Can Shoplifting be Considered Accidental?

The key to a shoplifting charge is intent. The fact is, people walk out of commercial establishments all the time without paying for something by accident. Often, they forget that they put it in their bag, or it’s a smaller item at the bottom of a cart or basket that gets missed by the cashier. In these cases, the person did not intend to steal the items from the store, and therefore it is not considered shoplifting.

That said, it is not an easy defense for those who did not make a mistake. You cannot simply say you forgot to pay for something after getting caught and charged. Accidental shoplifting only applies to those who truly made an honest mistake, and it was obvious at the time of the incident.

An Example of Accidental Shoplifting

A perfect example of an accidental shoplifting situation is when the cashier simply misses items that the shopper intended to pay for. A shopper spends time in a store collecting her items for purchase, placing them in her basket without really paying attention. As it happens, some of the smaller items that she selected ended up inside some of the larger items. The shopper didn’t intend to do this. The cashier does not notice those smaller items, and sends the shopper on their way. After exiting the store, the shopper may be stopped by a loss prevention professional, or the shopper may notice the unpaid items after getting home. She then pays for those items to rectify the error.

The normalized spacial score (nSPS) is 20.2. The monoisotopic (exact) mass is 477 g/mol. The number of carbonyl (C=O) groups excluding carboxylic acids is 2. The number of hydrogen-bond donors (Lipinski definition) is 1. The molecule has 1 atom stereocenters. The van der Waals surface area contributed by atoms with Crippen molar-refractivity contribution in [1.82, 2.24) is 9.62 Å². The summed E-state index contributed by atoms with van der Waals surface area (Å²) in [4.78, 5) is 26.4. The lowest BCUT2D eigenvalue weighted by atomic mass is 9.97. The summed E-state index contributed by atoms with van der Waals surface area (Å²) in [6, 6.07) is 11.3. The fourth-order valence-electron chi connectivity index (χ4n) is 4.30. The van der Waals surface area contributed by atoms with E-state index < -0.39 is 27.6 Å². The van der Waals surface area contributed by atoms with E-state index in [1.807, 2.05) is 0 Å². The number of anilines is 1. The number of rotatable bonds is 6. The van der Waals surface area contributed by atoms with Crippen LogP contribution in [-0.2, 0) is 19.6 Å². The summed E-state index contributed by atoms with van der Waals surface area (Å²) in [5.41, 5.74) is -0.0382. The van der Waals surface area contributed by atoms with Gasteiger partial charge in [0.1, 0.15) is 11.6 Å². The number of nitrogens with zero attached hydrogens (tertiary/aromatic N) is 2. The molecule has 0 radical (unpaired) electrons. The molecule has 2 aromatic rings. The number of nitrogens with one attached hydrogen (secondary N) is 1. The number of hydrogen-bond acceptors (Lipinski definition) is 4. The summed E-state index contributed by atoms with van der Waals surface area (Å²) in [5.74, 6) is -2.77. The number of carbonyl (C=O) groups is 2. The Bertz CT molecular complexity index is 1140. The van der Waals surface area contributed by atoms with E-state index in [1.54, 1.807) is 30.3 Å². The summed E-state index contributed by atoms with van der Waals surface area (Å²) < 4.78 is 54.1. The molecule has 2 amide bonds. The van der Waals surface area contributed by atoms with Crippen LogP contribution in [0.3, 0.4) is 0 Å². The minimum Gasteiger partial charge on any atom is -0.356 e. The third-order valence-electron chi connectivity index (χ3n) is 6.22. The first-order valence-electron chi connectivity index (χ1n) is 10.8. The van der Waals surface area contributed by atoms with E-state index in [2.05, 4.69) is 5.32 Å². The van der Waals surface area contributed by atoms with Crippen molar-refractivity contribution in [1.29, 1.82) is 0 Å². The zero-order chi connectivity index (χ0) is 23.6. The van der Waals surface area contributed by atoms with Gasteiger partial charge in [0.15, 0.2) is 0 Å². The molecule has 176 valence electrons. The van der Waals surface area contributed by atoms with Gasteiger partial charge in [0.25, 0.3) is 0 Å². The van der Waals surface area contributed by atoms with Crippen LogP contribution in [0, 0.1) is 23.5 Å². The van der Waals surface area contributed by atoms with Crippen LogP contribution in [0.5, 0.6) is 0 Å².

This seems to be quite obviously a case where an error is made. If she was prosecuted, the shopper would have a defense to the charge. There may be security cameras that clearly show the shopper placing the items into the basket without paying attention to where the items were going. Of course, the shopper could claim it was accidental, and those cameras could show that she purposely hid the smaller items from the cashier. The act of returning later on to pay for the items does not necessarily negate the fact that the theft occurred in the first place if it was intentional.

There are other situations where a shopper might step outside the store for a moment with merchandise on their person. Maybe they are making a call, or maybe they need to ask a question of a friend waiting outside. A loss prevention officer may consider this to be an attempt to shoplift, and detain them. If there is no evidence that this occurred with malicious intent, then the shopper may have a reasonable defense to any charges.

Legal Defenses for Shoplifting

Intent is the most important factor when it comes to prosecuting shoplifting cases. Prosecutors, security guards, and store cashiers hear the “I meant to pay for it” on a regular basis. It can only be  successful if there is evidence that it was simply a mistake by either the defendant or the staff of the store.

Video evidence can often be very powerful in these cases. The prosecutors will examine this evidence, and pay close attention to the action of the defendant from the time they enter the store to the time they leave. They may also ask the staff if they observed anything about the customer as they shopped. It can sometimes be very obvious if a customer is attempting to conceal merchandise or do something else such as switch price tags.

The fact is, nobody knows what is going on inside anyone else’s head. It can be hard to prove or disprove intent, so if a shopper walks out of a store without paying for something, there is a good chance they will be criminally charged. If this happens to you, then it is always a good idea to hire the best criminal attorney with years of experience defending shoplifting cases to help you get your best possible legal result.